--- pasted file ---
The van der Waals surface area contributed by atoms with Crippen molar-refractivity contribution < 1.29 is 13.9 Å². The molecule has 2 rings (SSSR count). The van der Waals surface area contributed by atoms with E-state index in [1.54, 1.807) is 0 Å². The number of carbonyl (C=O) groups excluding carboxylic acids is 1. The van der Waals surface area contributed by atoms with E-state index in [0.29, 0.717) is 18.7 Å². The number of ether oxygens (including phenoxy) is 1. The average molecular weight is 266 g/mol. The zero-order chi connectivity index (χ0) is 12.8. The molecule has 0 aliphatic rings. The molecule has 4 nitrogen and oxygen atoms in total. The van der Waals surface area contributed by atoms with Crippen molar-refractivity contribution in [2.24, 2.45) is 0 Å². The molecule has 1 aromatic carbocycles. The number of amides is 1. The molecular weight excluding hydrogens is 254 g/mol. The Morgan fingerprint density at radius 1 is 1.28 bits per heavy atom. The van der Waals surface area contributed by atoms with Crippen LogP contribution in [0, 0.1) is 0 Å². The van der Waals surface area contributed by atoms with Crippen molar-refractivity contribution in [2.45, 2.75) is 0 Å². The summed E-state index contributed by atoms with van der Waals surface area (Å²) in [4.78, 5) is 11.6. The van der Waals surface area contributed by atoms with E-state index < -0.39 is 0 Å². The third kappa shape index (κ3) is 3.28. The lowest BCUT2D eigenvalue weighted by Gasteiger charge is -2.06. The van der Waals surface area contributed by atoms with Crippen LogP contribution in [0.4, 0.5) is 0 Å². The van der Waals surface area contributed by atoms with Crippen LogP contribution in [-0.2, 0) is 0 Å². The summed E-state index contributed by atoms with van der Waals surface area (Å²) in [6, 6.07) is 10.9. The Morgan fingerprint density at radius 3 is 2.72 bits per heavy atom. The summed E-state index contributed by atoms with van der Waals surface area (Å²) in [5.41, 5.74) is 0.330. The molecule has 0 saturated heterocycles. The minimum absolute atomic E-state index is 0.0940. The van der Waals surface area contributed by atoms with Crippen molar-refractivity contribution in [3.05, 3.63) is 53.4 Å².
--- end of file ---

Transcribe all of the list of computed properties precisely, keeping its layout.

The van der Waals surface area contributed by atoms with Crippen molar-refractivity contribution < 1.29 is 13.9 Å². The molecule has 2 rings (SSSR count). The van der Waals surface area contributed by atoms with E-state index in [1.54, 1.807) is 0 Å². The number of carbonyl (C=O) groups excluding carboxylic acids is 1. The van der Waals surface area contributed by atoms with E-state index in [0.29, 0.717) is 18.7 Å². The number of ether oxygens (including phenoxy) is 1. The average molecular weight is 266 g/mol. The zero-order chi connectivity index (χ0) is 12.8. The molecule has 0 aliphatic rings. The molecule has 4 nitrogen and oxygen atoms in total. The van der Waals surface area contributed by atoms with Crippen molar-refractivity contribution in [2.24, 2.45) is 0 Å². The molecule has 1 aromatic carbocycles. The number of amides is 1. The molecular weight excluding hydrogens is 254 g/mol. The Morgan fingerprint density at radius 1 is 1.28 bits per heavy atom. The van der Waals surface area contributed by atoms with Crippen LogP contribution in [0, 0.1) is 0 Å². The van der Waals surface area contributed by atoms with Crippen molar-refractivity contribution in [2.45, 2.75) is 0 Å². The summed E-state index contributed by atoms with van der Waals surface area (Å²) in [4.78, 5) is 11.6. The van der Waals surface area contributed by atoms with E-state index < -0.39 is 0 Å². The third kappa shape index (κ3) is 3.28. The lowest BCUT2D eigenvalue weighted by Gasteiger charge is -2.06. The van der Waals surface area contributed by atoms with Crippen LogP contribution in [0.4, 0.5) is 0 Å². The van der Waals surface area contributed by atoms with Crippen LogP contribution in [-0.2, 0) is 0 Å². The summed E-state index contributed by atoms with van der Waals surface area (Å²) in [6, 6.07) is 10.9. The Morgan fingerprint density at radius 3 is 2.72 bits per heavy atom. The summed E-state index contributed by atoms with van der Waals surface area (Å²) in [5.41, 5.74) is 0.330. The molecule has 0 saturated heterocycles. The minimum absolute atomic E-state index is 0.0940. The van der Waals surface area contributed by atoms with Crippen molar-refractivity contribution in [3.05, 3.63) is 53.4 Å².